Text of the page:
If you find yourself still reluctant to attend a networking event, bring a friend. Just be sure not to use that friend as a crutch. Agree to split up for ten minutes at a time and then get back together and compare notes. Go with the goal of introducing each other to at least two new people. This will take the focus of you, something that can ease an introvert’s discomfort, and force you to meet others.

With a little bit of planning and a lot of practice, networking can work for even the most introverted professional. And in today’s volatile market, keeping your contact database current can be the difference between thriving and just getting by. Set a networking goal and stick to it when times are tough and even when times are good.

0 Response

  1. I’m an introvert. One of the things I hated the most was network while I was attending business school. When hundreds of my classmates were trying to “kiss up” with a corporate recruiter, I feel I was completely out of place.

    However, what I learned was that I didn’t need to do the same thing others were doing. Instead of attending of the corporate presentations and network with the recruiters, I’d look for creative ways to meet them one-on-one. I participated in several student clubs. And, I tried to use my affiliation with the clubs to initiate contacts with company representatives. And my focus is to offer my help — e.g. give them tips on how to recruit effectively, help set up booth at school job fair, answering their questions.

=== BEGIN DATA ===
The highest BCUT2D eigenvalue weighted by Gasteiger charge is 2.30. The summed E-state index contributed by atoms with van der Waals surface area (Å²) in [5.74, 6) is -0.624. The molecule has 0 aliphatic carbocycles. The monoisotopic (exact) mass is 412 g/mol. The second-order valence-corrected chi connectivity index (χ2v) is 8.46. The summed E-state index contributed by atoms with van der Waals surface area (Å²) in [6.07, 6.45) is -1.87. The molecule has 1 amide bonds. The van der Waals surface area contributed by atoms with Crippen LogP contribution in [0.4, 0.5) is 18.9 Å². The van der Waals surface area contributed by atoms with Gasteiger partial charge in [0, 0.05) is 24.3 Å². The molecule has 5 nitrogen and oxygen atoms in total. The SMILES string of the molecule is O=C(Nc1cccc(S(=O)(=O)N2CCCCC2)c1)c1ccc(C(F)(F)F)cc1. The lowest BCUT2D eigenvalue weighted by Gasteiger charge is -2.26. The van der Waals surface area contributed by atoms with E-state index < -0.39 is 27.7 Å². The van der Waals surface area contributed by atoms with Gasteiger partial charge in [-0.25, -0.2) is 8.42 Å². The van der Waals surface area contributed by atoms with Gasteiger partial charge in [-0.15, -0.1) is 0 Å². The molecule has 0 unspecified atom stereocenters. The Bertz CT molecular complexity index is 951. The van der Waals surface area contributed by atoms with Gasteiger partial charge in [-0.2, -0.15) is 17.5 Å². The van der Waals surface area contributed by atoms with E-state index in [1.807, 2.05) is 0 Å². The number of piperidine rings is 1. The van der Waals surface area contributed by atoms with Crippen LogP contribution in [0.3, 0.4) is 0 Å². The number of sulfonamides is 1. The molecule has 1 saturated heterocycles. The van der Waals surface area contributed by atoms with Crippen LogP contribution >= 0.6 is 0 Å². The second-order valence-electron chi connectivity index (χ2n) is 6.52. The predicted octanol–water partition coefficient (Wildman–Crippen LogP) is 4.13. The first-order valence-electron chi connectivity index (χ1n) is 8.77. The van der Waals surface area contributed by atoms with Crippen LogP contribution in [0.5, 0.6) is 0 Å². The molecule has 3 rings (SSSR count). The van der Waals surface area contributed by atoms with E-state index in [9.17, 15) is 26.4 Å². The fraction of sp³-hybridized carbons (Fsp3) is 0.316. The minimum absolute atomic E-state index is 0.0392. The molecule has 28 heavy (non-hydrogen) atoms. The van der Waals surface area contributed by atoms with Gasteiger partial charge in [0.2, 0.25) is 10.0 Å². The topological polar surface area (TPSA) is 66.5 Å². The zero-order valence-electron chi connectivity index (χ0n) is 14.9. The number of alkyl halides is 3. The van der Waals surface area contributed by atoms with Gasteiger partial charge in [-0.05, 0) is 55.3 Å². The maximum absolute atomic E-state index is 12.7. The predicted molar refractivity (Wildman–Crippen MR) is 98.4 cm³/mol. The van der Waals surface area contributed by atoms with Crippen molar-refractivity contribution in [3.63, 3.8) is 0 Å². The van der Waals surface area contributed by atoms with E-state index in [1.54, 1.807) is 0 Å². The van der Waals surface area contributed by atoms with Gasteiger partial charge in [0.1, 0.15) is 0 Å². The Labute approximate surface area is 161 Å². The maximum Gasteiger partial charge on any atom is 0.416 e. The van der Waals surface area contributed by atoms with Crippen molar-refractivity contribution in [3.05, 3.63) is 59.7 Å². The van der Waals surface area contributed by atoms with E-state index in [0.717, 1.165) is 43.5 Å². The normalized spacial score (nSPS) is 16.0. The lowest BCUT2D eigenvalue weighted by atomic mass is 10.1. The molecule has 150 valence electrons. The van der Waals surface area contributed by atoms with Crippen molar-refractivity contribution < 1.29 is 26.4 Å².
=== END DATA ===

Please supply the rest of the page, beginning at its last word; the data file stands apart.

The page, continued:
A lot of introvert folks are sincere and sensitive. We should our strength as we expand our network.

  2. Bill – That’s excellent advice. I’ve found that for introverts it does really help to volunteer at an organization (like your offering to set up a booth, or working at registration, or even being on a committee), because it gives you a role to play.


  3. Barbara

    I used to be an intervert. But, it also took volunteering to force me to “put myself out there”. Several years later, and I am Chair of a volunteer organization (professional) and Vice Chair of a “volunteer” work sponsored committee. I am also dating a musician, so I mingle in clubs where he plays and have learned the names of many “regulars”. So, introverts can do it with much “practice”. Sometimes, I do feel “shy” when I attempt to walk into a room, but, then I think about how far I have come and how nice it is to have networked so much that now a president of a NATIONAL organization (my professional organization is an affiliate) sends you an e-mail and a congratuations on a job well done. There’s no feeling like it in the world to really feel like a somebody that has “arrived”. Like the article says, “practice, practice, practice”!!!

  4. KK

    “… 70 percent of all jobs are found through networking”

    Can you be more specific about these data? I have been unable to locate anything like this, but I have seen this exact quote may times. I would really appreciate mroe information about where you found this information. Thanks!